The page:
The hilly and cool region of Piedmont in northern Italy has been home to wineries using Brachetto grapes for centuries. The Brachetto varietal grape has long been a popular grape in Italy and elsewhere in the world, as it is a particularly light bodied red wine varietal, prized for its gorgeous and pretty summery flavors of strawberries. Due to the light tannin content in the grapes' skins, Brachetto grapes produce silky smooth wines which are extremely drinkable, and easy to match with a range of mild food. The grapes are usually used in the production of still red wines, but it is not uncommon to find sparkling wines which predominantly make use of this fine varietal. Indeed, Brachetto grapes are used to make one of the finest red sparkling wines of Italy, often referred to as the 'red Moscato d'Asti' due to its similar features with this famous fizzy wine.
For hundreds of years, the beautiful alpine region of Piedmont in north-west Italy has been producing excellent quality red wines, and some of the most characterful sparkling white wines to have ever come out of the Old World. The region is dominated by the mighty Alps which form the border between Italy, France and Switzerland, and the Moscato grapes that are grown in the foothills of this mountain range carry much of the Alps' flavors in their fruit, and are fed by crystal clear mountain waters. However, it is the Nebbiolo, Dolcetto and Barbera grapes which are the real stars of this region, and the highly respected wineries which cover much of Piedmont have generations of experience when it comes to processing and aging these grape varietals to produce the superb wines which come out of appellations such as Barolo and Barberesco.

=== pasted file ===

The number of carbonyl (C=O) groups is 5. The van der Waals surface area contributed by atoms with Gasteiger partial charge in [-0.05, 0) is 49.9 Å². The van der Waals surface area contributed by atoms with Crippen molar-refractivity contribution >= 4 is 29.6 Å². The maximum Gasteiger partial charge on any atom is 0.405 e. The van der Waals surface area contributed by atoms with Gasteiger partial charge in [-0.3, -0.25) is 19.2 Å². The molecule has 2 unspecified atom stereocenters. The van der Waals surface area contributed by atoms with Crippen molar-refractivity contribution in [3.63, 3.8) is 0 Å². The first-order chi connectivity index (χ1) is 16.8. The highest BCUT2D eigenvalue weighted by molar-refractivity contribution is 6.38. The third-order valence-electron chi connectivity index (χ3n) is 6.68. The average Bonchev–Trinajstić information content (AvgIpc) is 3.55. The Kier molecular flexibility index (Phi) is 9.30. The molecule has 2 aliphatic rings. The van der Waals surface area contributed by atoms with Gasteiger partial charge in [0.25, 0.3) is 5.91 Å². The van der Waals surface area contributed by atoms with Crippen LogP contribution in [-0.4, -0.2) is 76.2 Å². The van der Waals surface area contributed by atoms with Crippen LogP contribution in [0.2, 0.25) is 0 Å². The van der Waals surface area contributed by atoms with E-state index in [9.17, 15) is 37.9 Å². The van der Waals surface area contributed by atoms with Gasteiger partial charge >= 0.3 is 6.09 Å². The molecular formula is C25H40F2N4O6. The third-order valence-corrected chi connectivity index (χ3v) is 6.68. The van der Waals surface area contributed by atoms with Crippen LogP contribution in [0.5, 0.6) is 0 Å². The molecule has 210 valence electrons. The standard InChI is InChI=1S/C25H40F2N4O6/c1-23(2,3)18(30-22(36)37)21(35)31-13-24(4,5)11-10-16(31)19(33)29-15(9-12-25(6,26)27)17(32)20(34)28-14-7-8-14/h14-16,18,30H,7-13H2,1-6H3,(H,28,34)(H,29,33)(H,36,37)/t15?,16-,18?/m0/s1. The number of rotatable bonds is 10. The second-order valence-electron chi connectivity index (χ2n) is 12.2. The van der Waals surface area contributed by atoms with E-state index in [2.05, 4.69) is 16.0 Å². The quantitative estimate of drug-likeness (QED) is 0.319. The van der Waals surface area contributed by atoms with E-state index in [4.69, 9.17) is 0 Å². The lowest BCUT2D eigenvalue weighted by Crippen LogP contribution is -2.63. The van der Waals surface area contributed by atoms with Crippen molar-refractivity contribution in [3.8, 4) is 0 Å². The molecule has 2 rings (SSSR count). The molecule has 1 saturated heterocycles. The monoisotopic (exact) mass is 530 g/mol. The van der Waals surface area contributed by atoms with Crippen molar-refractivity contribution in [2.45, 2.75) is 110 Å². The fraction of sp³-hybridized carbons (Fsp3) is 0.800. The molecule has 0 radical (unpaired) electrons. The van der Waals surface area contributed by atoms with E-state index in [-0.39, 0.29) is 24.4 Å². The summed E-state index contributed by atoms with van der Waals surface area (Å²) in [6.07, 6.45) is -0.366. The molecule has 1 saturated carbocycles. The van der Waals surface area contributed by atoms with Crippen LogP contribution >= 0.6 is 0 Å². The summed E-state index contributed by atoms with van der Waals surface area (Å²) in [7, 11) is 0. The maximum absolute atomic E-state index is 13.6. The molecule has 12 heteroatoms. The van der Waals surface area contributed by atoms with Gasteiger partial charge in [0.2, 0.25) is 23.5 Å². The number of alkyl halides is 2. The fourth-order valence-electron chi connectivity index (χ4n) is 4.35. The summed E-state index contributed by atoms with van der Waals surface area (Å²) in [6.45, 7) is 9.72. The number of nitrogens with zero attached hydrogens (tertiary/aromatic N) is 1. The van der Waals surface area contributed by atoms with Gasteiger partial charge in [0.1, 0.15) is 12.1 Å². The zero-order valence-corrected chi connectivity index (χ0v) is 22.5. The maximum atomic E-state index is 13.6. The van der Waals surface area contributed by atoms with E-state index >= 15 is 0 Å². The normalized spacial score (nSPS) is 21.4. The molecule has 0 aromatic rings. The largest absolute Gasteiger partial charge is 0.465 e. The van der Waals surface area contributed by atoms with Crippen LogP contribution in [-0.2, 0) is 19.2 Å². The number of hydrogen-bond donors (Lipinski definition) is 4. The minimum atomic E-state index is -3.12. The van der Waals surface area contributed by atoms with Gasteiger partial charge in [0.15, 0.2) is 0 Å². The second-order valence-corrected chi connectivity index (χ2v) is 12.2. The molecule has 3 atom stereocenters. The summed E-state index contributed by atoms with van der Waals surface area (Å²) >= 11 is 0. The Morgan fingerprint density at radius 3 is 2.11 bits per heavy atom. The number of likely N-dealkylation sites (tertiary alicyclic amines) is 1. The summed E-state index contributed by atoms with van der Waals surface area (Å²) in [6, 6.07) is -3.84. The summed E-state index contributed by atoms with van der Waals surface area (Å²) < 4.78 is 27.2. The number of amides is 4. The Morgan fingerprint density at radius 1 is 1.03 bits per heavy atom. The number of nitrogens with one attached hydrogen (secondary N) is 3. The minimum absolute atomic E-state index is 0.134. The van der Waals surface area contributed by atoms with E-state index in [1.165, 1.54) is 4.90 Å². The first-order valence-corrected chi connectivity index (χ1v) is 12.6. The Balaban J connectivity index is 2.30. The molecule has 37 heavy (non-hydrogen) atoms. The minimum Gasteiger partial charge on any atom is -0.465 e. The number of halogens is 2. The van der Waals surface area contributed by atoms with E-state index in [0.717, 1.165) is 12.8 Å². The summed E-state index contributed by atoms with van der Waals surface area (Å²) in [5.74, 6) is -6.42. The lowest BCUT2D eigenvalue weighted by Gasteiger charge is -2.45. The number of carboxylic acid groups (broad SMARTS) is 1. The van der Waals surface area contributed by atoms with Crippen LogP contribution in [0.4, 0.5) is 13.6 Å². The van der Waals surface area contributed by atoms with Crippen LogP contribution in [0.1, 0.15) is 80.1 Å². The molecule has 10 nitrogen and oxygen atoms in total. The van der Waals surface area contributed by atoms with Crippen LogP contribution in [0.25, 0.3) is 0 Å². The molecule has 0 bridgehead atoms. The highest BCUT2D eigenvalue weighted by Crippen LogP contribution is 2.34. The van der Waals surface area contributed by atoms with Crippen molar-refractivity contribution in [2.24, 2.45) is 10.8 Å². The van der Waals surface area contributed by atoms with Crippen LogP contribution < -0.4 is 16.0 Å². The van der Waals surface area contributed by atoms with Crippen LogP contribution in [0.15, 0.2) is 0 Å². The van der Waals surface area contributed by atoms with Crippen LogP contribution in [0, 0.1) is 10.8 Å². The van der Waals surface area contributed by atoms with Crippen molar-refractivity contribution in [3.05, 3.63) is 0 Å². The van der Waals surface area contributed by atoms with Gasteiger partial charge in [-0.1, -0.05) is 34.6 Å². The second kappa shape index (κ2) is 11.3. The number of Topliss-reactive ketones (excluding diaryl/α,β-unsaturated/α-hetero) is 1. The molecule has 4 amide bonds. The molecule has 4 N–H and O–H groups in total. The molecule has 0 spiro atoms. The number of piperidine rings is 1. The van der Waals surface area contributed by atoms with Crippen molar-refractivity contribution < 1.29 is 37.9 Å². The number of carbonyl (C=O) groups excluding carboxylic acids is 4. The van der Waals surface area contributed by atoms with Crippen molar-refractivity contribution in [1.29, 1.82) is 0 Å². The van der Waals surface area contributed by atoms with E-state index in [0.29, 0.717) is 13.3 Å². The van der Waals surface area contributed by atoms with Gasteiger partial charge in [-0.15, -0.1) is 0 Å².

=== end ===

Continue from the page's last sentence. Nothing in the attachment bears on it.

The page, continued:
There are few countries in the world with a viticultural history as long or as illustrious as that claimed by Italy. Grapes were first being grown and cultivated on Italian soil several thousand years ago by the Greeks and the Pheonicians, who named Italy 'Oenotria' â€“ the land of wines â€“ so impressed were they with the climate and the suitability of the soil for wine production. Of course, it was the rise of the Roman Empire which had the most lasting influence on wine production in Italy, and their influence can still be felt today, as much of the riches of the empire came about through their enthusiasm for producing wines and exporting it to neighbouring countries. Since those times, a vast amount of Italian land has remained primarily for vine cultivation, and thousands of wineries can be found throughout the entire length and breadth of this beautiful country, drenched in Mediterranean sunshine and benefiting from the excellent fertile soils found there. Italy remains very much a 'land of wines', and one could not imagine this country, its landscape and culture, without it.